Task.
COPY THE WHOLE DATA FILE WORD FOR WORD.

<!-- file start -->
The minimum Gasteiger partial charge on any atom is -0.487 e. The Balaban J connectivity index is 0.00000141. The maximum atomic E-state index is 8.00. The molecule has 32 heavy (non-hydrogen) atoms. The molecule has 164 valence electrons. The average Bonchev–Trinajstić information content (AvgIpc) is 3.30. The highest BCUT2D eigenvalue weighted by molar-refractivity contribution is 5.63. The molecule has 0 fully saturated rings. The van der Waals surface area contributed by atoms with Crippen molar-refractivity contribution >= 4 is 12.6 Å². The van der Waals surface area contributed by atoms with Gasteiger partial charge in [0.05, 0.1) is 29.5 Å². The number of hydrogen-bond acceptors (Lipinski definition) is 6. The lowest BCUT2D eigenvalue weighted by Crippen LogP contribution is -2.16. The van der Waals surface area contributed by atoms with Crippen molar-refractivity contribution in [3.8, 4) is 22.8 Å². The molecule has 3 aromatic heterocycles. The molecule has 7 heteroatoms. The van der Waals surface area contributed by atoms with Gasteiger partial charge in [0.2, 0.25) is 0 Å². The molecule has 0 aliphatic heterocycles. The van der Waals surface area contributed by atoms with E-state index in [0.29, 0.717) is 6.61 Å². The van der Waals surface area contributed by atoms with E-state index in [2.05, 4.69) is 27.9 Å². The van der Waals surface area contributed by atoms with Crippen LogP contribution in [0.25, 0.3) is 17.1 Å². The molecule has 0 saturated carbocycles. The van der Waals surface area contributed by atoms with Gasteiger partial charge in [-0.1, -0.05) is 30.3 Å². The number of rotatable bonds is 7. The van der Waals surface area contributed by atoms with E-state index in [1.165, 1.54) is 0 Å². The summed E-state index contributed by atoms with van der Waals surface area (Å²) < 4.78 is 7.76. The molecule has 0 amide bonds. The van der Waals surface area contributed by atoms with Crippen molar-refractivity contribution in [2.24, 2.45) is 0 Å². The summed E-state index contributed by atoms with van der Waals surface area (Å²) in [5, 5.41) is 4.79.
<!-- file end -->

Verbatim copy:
The minimum Gasteiger partial charge on any atom is -0.487 e. The Balaban J connectivity index is 0.00000141. The maximum atomic E-state index is 8.00. The molecule has 32 heavy (non-hydrogen) atoms. The molecule has 164 valence electrons. The average Bonchev–Trinajstić information content (AvgIpc) is 3.30. The highest BCUT2D eigenvalue weighted by molar-refractivity contribution is 5.63. The molecule has 0 fully saturated rings. The van der Waals surface area contributed by atoms with Crippen molar-refractivity contribution >= 4 is 12.6 Å². The van der Waals surface area contributed by atoms with Gasteiger partial charge in [0.05, 0.1) is 29.5 Å². The number of hydrogen-bond acceptors (Lipinski definition) is 6. The lowest BCUT2D eigenvalue weighted by Crippen LogP contribution is -2.16. The van der Waals surface area contributed by atoms with Crippen molar-refractivity contribution in [3.8, 4) is 22.8 Å². The molecule has 3 aromatic heterocycles. The molecule has 7 heteroatoms. The van der Waals surface area contributed by atoms with Gasteiger partial charge in [0.2, 0.25) is 0 Å². The molecule has 0 aliphatic heterocycles. The van der Waals surface area contributed by atoms with E-state index in [0.29, 0.717) is 6.61 Å². The van der Waals surface area contributed by atoms with E-state index in [2.05, 4.69) is 27.9 Å². The van der Waals surface area contributed by atoms with Crippen LogP contribution in [0.25, 0.3) is 17.1 Å². The molecule has 0 saturated carbocycles. The van der Waals surface area contributed by atoms with Gasteiger partial charge in [-0.1, -0.05) is 30.3 Å². The number of rotatable bonds is 7. The van der Waals surface area contributed by atoms with E-state index in [1.165, 1.54) is 0 Å². The summed E-state index contributed by atoms with van der Waals surface area (Å²) < 4.78 is 7.76. The molecule has 0 amide bonds. The van der Waals surface area contributed by atoms with Crippen molar-refractivity contribution in [2.24, 2.45) is 0 Å². The summed E-state index contributed by atoms with van der Waals surface area (Å²) in [5, 5.41) is 4.79.